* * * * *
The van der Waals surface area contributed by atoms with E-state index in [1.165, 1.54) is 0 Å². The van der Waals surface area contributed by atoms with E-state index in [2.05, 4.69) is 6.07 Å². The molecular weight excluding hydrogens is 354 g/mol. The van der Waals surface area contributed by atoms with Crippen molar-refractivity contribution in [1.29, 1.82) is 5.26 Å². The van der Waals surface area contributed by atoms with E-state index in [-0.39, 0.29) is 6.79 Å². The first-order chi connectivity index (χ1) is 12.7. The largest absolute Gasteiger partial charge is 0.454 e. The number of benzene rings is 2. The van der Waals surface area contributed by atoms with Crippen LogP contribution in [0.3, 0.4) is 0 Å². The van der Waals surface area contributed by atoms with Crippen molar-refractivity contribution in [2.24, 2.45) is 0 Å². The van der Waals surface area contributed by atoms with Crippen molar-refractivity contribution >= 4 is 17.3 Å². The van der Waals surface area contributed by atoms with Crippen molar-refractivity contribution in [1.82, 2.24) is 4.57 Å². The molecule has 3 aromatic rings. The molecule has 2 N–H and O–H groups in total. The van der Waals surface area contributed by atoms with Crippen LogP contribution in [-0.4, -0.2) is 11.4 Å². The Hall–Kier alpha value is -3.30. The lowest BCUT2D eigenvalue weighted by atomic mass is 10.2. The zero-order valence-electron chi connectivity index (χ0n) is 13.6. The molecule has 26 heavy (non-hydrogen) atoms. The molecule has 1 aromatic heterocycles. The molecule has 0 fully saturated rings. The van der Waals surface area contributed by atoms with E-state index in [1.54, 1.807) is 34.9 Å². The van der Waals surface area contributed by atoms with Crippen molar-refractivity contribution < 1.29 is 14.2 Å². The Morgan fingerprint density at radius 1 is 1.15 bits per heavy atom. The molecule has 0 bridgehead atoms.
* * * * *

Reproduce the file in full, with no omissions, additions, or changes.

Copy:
The van der Waals surface area contributed by atoms with E-state index in [1.165, 1.54) is 0 Å². The van der Waals surface area contributed by atoms with E-state index in [2.05, 4.69) is 6.07 Å². The molecular weight excluding hydrogens is 354 g/mol. The van der Waals surface area contributed by atoms with Crippen molar-refractivity contribution in [1.29, 1.82) is 5.26 Å². The van der Waals surface area contributed by atoms with E-state index in [-0.39, 0.29) is 6.79 Å². The first-order chi connectivity index (χ1) is 12.7. The largest absolute Gasteiger partial charge is 0.454 e. The number of benzene rings is 2. The van der Waals surface area contributed by atoms with Crippen LogP contribution in [0.3, 0.4) is 0 Å². The van der Waals surface area contributed by atoms with Crippen molar-refractivity contribution in [2.24, 2.45) is 0 Å². The van der Waals surface area contributed by atoms with Crippen molar-refractivity contribution >= 4 is 17.3 Å². The van der Waals surface area contributed by atoms with Crippen molar-refractivity contribution in [1.82, 2.24) is 4.57 Å². The molecule has 3 aromatic rings. The molecule has 2 N–H and O–H groups in total. The van der Waals surface area contributed by atoms with Crippen LogP contribution in [-0.4, -0.2) is 11.4 Å². The Hall–Kier alpha value is -3.30. The lowest BCUT2D eigenvalue weighted by atomic mass is 10.2. The zero-order valence-electron chi connectivity index (χ0n) is 13.6. The molecule has 26 heavy (non-hydrogen) atoms. The molecule has 1 aromatic heterocycles. The molecule has 0 fully saturated rings. The van der Waals surface area contributed by atoms with E-state index in [1.54, 1.807) is 34.9 Å². The van der Waals surface area contributed by atoms with Crippen molar-refractivity contribution < 1.29 is 14.2 Å². The Morgan fingerprint density at radius 1 is 1.15 bits per heavy atom. The molecule has 0 bridgehead atoms.